MEPs on the Budgetary Control committee have relaunched the idea of „national declarations”: they are demanding that EU Member States take responsibility for co-managing Community funds, alongside the European Commission.
Another idea from the 2005 discharge exercise is to look at the cost/benefit ratio of Community spending audits, which MEPs would like to see rationalized. MEPs on the Budgetary Control committee have relaunched the idea of „national declarations”: they are demanding that EU Member States take responsibility for co-managing Community funds, alongside the European Commission. Another idea from the 2005 discharge exercise is to look at the cost/benefit ratio of Community spending audits, which MEPs would like to see rationalized. The concept of „national declarations” first arose in the 2003 discharge.
These declarations were intended to provide an assurance from Member States that effective auditing systems for Community spending exist on their territory. MEPs stress that these declarations should be signed by someone with „due authority” at national level. Although EU Treaty Article 274 stipulates that the European Commission is responsible for managing the budget, Community spending co-managed with Member States accounts for almost 80% of the budget. Things are evolving, as the Netherlands has agreed in principle to a national declaration (and other Member States, such as the UK and Sweden, are thinking of doing likewise), even though the plan initially made no headway in the Council.
A step towards a statement of assurance
These national declarations, according to the 2005 Commission discharge report by Salvador Garriga (Spain), may be multiple, so as to reflect the realities of the Member States’ differing political systems. They would also help to „improve the quality of national supervisory and control systems”, and hence the management of the Community budget. The report also observes that the declarations could facilitate a positive ‘statement of assurance’ (DAS)” being obtained from the Court of Auditors.
The Commission is therefore invited to submit to the Council a proposal for a national management declaration covering all Community funds under shared management, based on sub-declarations by the various national bodies responsible for the management of expenditure, with, if possible, the participation of national audit bodies. National statements could clearly make a very useful contribution to the Community’s auditing arrangements: in very large areas of Community budget management, the Court of Auditors has found that the effectiveness of supervisory and control systems should be improved. These deficiencies make it impossible to obtain a positive statement of assurance as to the reliability of the accounts, notes the report.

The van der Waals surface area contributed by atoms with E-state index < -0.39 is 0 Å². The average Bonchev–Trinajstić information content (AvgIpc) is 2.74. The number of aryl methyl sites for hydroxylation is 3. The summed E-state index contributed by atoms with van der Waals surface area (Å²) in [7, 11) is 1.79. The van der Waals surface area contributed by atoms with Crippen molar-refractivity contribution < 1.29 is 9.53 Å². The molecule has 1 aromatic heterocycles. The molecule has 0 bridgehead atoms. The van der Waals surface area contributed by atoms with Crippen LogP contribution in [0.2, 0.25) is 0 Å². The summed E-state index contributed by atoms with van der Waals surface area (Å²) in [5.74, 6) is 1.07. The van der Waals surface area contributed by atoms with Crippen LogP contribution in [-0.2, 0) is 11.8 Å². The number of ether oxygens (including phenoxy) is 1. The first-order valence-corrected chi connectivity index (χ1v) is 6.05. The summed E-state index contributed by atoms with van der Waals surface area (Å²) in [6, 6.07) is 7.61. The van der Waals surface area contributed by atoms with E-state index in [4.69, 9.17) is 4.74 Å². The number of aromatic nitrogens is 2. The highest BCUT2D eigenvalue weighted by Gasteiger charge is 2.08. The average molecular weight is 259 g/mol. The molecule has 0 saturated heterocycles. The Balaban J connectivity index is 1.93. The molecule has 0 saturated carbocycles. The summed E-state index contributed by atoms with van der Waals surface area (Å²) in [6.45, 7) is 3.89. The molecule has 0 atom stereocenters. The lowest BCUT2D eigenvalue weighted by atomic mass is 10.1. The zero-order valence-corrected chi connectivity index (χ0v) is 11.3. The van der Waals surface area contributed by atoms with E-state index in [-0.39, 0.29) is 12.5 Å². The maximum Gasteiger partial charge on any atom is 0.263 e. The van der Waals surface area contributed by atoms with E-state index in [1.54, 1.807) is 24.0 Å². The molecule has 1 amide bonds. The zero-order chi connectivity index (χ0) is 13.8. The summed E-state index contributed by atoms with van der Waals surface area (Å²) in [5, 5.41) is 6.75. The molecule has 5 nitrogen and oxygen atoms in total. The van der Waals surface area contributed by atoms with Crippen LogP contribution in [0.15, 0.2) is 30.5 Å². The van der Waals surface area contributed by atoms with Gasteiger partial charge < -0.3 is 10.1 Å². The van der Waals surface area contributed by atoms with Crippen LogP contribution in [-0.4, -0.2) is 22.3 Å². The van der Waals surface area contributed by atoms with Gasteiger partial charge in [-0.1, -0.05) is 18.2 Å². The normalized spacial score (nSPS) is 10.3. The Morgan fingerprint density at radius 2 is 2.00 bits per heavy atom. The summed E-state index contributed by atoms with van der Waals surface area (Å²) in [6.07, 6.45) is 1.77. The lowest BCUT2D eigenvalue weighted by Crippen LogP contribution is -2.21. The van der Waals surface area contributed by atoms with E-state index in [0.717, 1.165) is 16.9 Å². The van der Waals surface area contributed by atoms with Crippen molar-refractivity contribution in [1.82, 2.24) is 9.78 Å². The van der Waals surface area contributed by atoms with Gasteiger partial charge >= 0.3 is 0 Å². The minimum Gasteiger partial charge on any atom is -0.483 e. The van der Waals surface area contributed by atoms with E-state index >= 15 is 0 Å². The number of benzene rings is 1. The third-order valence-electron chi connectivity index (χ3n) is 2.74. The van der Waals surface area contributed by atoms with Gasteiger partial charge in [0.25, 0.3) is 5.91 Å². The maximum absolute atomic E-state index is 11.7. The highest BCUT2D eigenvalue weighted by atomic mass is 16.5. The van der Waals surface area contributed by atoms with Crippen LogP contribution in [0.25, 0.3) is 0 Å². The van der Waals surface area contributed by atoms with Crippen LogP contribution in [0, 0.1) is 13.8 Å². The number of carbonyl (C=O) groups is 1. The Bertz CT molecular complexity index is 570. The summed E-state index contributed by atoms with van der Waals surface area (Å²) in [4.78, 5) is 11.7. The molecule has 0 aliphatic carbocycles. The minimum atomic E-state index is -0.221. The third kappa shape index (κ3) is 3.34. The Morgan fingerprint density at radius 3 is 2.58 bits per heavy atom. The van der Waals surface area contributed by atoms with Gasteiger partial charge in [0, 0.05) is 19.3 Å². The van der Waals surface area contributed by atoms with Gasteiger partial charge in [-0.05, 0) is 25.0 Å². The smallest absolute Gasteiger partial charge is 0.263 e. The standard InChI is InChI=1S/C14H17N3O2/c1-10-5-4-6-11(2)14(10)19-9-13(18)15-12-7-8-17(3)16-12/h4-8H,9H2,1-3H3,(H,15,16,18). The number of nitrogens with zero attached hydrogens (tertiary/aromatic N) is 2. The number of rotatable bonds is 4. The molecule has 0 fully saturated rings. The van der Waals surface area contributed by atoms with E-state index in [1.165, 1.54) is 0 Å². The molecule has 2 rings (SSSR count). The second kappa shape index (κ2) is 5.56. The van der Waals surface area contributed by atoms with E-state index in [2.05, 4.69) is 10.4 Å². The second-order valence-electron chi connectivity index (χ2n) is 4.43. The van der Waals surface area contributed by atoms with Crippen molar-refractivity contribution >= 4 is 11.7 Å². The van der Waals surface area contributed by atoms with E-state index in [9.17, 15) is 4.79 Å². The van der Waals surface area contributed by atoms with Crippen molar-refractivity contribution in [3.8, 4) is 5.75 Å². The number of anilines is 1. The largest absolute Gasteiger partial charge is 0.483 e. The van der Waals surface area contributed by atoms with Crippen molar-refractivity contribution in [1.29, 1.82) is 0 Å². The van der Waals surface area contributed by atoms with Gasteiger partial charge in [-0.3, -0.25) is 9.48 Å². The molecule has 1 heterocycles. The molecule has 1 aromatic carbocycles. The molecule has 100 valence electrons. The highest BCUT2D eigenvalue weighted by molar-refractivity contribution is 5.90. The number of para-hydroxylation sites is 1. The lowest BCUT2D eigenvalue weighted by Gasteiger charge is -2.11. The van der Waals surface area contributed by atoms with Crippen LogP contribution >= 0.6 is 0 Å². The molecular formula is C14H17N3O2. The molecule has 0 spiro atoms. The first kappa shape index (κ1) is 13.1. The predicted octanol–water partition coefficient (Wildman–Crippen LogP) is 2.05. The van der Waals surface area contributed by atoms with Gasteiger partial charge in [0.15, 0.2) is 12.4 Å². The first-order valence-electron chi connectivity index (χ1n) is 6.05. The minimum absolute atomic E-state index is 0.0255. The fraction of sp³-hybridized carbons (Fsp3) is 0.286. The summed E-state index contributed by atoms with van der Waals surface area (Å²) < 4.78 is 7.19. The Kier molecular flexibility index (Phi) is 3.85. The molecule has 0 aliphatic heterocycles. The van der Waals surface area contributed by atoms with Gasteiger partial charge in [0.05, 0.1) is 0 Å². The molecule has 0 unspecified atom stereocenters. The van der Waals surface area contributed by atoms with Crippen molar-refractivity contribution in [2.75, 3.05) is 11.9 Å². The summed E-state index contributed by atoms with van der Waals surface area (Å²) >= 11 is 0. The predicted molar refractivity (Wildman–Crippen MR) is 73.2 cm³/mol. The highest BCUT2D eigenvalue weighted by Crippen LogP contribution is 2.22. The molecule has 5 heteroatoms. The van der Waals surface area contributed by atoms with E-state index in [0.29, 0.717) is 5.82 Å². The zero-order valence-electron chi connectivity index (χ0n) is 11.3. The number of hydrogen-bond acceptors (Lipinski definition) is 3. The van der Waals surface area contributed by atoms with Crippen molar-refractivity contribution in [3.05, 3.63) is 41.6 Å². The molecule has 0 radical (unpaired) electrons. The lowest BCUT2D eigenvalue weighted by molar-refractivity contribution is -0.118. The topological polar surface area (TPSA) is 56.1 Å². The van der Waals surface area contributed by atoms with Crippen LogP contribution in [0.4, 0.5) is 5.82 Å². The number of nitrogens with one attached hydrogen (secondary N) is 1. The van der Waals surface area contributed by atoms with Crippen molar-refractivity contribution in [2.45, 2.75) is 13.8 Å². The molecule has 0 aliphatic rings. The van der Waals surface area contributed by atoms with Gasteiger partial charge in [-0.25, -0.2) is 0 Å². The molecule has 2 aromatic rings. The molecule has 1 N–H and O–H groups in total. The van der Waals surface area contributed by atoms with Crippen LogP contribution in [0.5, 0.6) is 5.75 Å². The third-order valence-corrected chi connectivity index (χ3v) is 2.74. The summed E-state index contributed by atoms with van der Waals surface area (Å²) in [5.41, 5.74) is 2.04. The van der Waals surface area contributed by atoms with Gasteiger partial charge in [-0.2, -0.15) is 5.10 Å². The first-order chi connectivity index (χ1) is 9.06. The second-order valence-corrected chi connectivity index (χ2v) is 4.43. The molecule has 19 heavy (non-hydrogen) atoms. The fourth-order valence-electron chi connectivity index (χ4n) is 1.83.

Seek out errors, but not at any price
MEPs want the issue of the „acceptable rate of error” clarified, after the cost of controls has been assessed. The committee believes it crucial to take account of the cost benefit ratio between the resources dedicated to control activities and the results obtained by the controls. The report notes, moreover, with great concern, the large number of errors picked up by the Court of Auditors in operations at the level of the final beneficiary. The text approved in committee calls on the Commission to further improve its effective supervision of controls delegated to Member States. Should Member States’ control systems still prove insufficient, the Commission should impose clear deadlines and apply sanctions where those deadlines are not met.
The effective recovery rate can also be improved, says the draft report, but only via the Member States’ enforcement agencies. It could be helped revealing the identities of debtors who have been found guilty by the courts but are unwilling to make payment. Improved recovery would also boost the European institutions’ credibility. Likewise, the Commission should simplify the rules and apply existing legislation on suspension of payments where necessary and act when Member States fail to comply with basic requirements. This idea of publication also appears in the area of transparency.
Whereas the report welcomes the Commission’s transparency initiative, it also calls on the Commission to do everything in its power to persuade member States to grant the public a right of access to information - via a web site - on projects and the beneficiaries of various Community shared-management funds. Lastly, the Commission is invited to publish information on the expert groups upon which it calls in its work, including the names and fields of expertise of the groups’ members. The Committee voted in favor of a proposal to grant a discharge to the Commission for 2005.
Discharge for the agencies
As regards the grant of a discharge to the sixteen executive agencies (rapporteur: Edit Herczog, Hungary), the Budgetary Control Committee approved a series of cross-cutting observations in the resolutions accompanying its decisions, which are positive. MEPs consider that the „ever growing number” of Community agencies and their activities do not seem to fit into an overall framework. Their role, in some cases, does not meet citizens’ expectations. The European Commission is therefore invited to set out general guidelines for the creation of new agencies, whilst avoiding any duplication of activity between the agencies and the institutions. (EP Press)